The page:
Dormant VPSB Pathogen
Interesting reading...


Executive Summary

Since 2012, businesses and government agencies have been required to notify the Attorney General on breaches affecting more than 500 Californians. In our latest report, we analyze all such breaches from 2012 through 2015. In it we present our findings on the nature of the breaches that are occurring, what can be learned from them about threats and vulnerabilities, and we make recommendations aimed at reducing the risk of data breaches and mitigating the harms that result from them.

In the past four years, the Attorney General has received reports on 657 data breaches, affecting a total of over 49 million records of Californians. In 2012, there were 131 breaches, involving 2.6 million records of Californians; in 2015, 178 breaches put over 24 million records at risk. This means that nearly three in five Californians were victims of a data breach in 2015 alone.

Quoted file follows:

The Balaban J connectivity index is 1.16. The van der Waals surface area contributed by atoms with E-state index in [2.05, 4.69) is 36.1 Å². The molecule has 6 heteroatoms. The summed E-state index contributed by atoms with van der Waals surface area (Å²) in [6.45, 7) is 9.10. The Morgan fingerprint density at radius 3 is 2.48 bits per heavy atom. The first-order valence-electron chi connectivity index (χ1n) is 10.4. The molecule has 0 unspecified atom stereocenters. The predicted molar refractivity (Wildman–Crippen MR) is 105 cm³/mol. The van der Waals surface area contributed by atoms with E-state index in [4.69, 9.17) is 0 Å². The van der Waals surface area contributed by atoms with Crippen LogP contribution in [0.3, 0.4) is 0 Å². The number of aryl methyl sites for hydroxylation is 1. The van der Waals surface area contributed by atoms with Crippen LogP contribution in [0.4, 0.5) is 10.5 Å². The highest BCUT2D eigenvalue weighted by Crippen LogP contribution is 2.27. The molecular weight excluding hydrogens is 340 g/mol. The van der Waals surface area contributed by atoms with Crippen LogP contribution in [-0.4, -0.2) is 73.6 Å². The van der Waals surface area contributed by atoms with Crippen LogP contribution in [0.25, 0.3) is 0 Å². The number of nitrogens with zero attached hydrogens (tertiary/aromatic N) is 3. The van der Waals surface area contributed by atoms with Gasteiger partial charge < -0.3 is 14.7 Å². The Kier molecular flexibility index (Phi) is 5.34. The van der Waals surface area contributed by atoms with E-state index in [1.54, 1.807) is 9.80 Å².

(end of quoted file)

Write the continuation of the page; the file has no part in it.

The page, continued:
These breaches occurred in all parts of our economy: retailers and banks, doctors, dentists and hospitals, gaming companies, spas, hotels, restaurants, government agencies, schools, and universities. The majority of the reported breaches were the result of cyber attacks by determined data thieves, many of whom took advantage of security weaknesses. Breaches also resulted from stolen and lost equipment containing unencrypted data, and from both unintentional and intentional actions by insiders (employees and service providers)...

l report:
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100% Tier-1 Gogent
When does California start holding companies accountable for wrongful data disclosures?

Like 20 million~ of the disclosures involved social security numbers.  I for one believe SSNs shouldn't be used for anything except SS benefits.  This using such as some form of identification is so very unsound.